Cycling in Newcastle

Having recently started cycling again, Chi is keen for Newcastle to become more cycle-friendly. She praised the efforts of the Council to promote cycling in Newcastle, and pointed out that the city is steep compared to many others in the UK, making it more difficult for cyclists.

However, in addition to more cycle lanes, and cycle lanes that do more to protect cyclists, Chi would like more awareness around cycling, such as bike maintenance and safety, explaining: “people are still quite astounded when I turn up on a bike, and I think normalising it would help.” This is perhaps an area where digital technology can help,

“I’d like to see better and clearer cycle routes, which are enforced, so you don’t get cars parking in them all the time,” she continued. “I don’t know why they often stick bollards in front of cycle routes, but it feels like you’re negotiating an obstacle course sometimes.”

Digital planning

Another obstacle course that needs negotiating is the planning process. In August Chi organised a Town Hall meeting in Gosforth to discuss the Council’s plans for Blue House roundabout, which were dropped after significant public opposition.

This meeting highlighted Chi’s point that people are most engaged with planning decisions when they disagree. She speculated that digital technology could offer a way of engaging people without first making them angry.

Making meetings inclusive is also important: the people who attended the Blue House roundabout meeting in August “didn’t have childcare or other care responsibilities at that time, and who knew about it, because we put out a few fliers, but I mainly tweeted about it.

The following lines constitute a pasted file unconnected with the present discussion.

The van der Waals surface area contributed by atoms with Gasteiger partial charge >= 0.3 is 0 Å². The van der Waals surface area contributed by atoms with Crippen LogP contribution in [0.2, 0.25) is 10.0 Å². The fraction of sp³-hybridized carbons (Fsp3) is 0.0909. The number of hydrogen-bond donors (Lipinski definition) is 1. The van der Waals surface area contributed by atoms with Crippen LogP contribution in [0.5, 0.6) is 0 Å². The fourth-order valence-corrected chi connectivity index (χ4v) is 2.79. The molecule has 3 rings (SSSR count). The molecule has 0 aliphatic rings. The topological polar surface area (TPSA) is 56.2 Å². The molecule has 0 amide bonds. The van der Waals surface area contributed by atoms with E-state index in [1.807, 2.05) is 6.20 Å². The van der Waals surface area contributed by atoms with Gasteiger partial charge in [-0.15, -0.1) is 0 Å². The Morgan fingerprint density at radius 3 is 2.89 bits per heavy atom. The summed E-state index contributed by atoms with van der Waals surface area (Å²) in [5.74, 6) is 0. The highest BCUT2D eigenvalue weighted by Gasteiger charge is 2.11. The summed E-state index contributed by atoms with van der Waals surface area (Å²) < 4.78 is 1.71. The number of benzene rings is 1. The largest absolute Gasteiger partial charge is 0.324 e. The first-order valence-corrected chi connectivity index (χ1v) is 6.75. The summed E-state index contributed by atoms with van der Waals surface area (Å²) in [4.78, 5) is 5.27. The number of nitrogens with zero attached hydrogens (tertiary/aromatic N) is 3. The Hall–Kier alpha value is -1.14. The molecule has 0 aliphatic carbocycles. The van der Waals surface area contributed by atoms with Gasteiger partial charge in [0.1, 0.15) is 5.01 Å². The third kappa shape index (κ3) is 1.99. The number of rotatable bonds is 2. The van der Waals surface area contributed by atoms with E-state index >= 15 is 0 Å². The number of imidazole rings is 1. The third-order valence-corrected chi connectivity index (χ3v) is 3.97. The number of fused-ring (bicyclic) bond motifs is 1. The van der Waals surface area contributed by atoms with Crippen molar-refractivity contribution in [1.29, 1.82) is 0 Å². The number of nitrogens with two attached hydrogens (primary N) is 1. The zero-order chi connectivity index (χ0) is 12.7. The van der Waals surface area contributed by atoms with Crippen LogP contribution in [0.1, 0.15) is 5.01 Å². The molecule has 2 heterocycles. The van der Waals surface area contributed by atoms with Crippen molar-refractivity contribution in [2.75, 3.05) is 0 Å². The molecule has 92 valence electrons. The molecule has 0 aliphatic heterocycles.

“You need to have different ways of engaging with different demographics: those who work evenings, those who have childcare responsibilities, those who aren’t on the internet or don’t use it that much.”

Opening up an online platform for discussion of planning issues could help to balance the difficulties people may face in attending physical meetings, but this is then dependent on internet access. “I think there’s the potential for digital technology to play a really important role in engaging people,” Chi said, adding that she hadn’t yet “seen any really engaging or compelling applications that really do help us out”.

One example of success in this area of engagement is the games industry – “nobody ever has to pay people to play games” – and Chi hoped that this level of engagement could also be achieved in apps and platforms that encourage people to get involved in planning and local decision making.

Whether through games or anger, getting local people involved in planning decisions is a key aim for both Chi and Open Lab’s digital civics researchers. The Blue House roundabout controversy showed the crossover of planning, transport and technology that Chi feels so passionately about.